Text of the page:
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A collaboration with Matthew Hayes

Intentional communities struggle to define themselves in relation to the wider world. Some groups retreat from the messy contradictions of urban life and attempt to create rural utopias. At the other extreme, perhaps, are solidarity groups like labor unions or ideological collectives that can provide mutual support without a clear spatial manifestation. Cohousing treads a middle path between inclusion and exclusion — between the intentional production of collective space and the implicit separation from what lies outside.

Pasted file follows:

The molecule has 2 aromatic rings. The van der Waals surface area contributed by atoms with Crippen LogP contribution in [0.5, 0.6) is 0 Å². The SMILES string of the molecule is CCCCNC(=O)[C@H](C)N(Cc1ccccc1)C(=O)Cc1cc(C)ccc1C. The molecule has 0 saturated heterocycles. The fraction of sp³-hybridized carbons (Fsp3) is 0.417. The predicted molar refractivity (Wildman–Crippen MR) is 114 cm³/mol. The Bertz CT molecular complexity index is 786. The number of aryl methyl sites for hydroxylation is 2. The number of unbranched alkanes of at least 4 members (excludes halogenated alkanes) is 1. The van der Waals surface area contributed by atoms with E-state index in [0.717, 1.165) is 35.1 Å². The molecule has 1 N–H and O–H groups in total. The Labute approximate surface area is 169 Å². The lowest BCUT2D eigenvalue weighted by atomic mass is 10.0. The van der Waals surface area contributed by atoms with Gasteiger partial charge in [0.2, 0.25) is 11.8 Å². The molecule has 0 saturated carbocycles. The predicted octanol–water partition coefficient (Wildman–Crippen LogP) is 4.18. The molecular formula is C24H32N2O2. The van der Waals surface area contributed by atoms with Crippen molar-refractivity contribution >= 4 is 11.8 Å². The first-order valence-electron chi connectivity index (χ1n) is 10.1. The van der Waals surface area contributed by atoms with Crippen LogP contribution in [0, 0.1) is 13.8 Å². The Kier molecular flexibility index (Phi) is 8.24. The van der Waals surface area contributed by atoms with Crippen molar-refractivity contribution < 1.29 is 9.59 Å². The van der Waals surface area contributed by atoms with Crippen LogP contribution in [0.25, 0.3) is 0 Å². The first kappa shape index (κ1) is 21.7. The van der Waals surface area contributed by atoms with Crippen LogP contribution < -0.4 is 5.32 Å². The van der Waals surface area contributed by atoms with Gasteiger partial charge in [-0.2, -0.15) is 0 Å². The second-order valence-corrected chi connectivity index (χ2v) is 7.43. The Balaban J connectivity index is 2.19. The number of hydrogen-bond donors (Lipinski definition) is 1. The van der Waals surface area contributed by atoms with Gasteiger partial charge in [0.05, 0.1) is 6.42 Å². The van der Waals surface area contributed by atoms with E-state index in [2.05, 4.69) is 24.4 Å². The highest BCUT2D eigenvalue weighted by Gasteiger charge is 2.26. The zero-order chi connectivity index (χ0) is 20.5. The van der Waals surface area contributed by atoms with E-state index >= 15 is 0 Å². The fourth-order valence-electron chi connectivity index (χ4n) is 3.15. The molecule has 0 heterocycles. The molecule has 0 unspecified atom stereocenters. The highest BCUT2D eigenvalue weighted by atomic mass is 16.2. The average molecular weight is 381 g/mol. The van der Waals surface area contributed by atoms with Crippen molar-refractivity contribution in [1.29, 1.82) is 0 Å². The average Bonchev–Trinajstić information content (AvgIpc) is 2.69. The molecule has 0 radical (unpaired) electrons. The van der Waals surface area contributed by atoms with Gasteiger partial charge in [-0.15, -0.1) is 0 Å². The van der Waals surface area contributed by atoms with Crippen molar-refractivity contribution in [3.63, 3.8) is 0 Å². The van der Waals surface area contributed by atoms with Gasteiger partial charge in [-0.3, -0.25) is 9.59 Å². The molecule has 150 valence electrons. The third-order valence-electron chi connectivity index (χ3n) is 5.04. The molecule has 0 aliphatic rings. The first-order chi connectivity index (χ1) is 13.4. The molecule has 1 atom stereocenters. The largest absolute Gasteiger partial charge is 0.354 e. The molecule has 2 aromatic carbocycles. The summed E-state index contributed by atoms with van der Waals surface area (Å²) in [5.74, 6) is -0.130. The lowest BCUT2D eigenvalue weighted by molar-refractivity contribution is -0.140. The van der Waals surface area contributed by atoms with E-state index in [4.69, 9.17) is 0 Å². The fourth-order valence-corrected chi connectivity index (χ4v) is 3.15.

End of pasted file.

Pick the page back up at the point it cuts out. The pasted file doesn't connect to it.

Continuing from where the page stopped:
This cohousing community in Somerville, MA aims to deconstruct the boundaries that separate conventional cohousing complexes from their environments. All existing buildings on the four-block site are maintained. To these are added free-standing common buildings and slender residential point towers. Generous collective spaces are maintained within the block and connected to each other by  pedestrian passages. Through an unapologetic pursuit of urban density, heterogeneity, and juxtaposition, the complex becomes a microcosm of the city itself: an amplification of its diverse and sometimes ambiguous spatial and social character.

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